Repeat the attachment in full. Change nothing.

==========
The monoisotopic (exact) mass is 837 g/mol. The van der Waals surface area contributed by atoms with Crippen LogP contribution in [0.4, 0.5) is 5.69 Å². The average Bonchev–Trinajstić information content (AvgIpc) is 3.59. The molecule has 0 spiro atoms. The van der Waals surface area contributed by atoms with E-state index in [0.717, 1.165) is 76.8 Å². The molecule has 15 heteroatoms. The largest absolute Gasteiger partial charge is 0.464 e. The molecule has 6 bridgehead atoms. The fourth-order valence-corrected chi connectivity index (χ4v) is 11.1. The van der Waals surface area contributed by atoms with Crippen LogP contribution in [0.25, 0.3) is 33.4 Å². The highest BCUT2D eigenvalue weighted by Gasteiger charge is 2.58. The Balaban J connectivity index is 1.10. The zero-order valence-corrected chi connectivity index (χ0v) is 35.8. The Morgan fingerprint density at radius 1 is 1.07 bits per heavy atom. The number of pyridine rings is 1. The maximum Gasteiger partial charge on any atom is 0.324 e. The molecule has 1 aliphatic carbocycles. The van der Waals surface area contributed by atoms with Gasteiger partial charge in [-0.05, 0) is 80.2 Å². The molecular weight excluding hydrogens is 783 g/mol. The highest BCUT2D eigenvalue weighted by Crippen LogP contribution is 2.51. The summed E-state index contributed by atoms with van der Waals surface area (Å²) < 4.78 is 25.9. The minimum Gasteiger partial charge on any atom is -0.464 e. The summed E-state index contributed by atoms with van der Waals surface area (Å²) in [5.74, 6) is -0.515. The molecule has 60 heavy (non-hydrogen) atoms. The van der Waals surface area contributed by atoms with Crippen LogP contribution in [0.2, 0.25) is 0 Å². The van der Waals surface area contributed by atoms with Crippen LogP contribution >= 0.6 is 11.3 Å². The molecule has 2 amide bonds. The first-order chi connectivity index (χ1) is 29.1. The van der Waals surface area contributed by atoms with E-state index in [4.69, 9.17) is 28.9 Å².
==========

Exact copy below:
The monoisotopic (exact) mass is 837 g/mol. The van der Waals surface area contributed by atoms with Crippen LogP contribution in [0.4, 0.5) is 5.69 Å². The average Bonchev–Trinajstić information content (AvgIpc) is 3.59. The molecule has 0 spiro atoms. The van der Waals surface area contributed by atoms with E-state index in [0.717, 1.165) is 76.8 Å². The molecule has 15 heteroatoms. The largest absolute Gasteiger partial charge is 0.464 e. The molecule has 6 bridgehead atoms. The fourth-order valence-corrected chi connectivity index (χ4v) is 11.1. The van der Waals surface area contributed by atoms with Crippen LogP contribution in [0.25, 0.3) is 33.4 Å². The highest BCUT2D eigenvalue weighted by Gasteiger charge is 2.58. The Balaban J connectivity index is 1.10. The zero-order valence-corrected chi connectivity index (χ0v) is 35.8. The Morgan fingerprint density at radius 1 is 1.07 bits per heavy atom. The number of pyridine rings is 1. The maximum Gasteiger partial charge on any atom is 0.324 e. The molecule has 1 aliphatic carbocycles. The van der Waals surface area contributed by atoms with Gasteiger partial charge in [-0.05, 0) is 80.2 Å². The molecular weight excluding hydrogens is 783 g/mol. The highest BCUT2D eigenvalue weighted by Crippen LogP contribution is 2.51. The summed E-state index contributed by atoms with van der Waals surface area (Å²) < 4.78 is 25.9. The minimum Gasteiger partial charge on any atom is -0.464 e. The summed E-state index contributed by atoms with van der Waals surface area (Å²) in [5.74, 6) is -0.515. The molecule has 60 heavy (non-hydrogen) atoms. The van der Waals surface area contributed by atoms with Crippen LogP contribution in [0.2, 0.25) is 0 Å². The van der Waals surface area contributed by atoms with Crippen LogP contribution >= 0.6 is 11.3 Å². The molecule has 2 amide bonds. The first-order chi connectivity index (χ1) is 29.1. The van der Waals surface area contributed by atoms with E-state index in [4.69, 9.17) is 28.9 Å².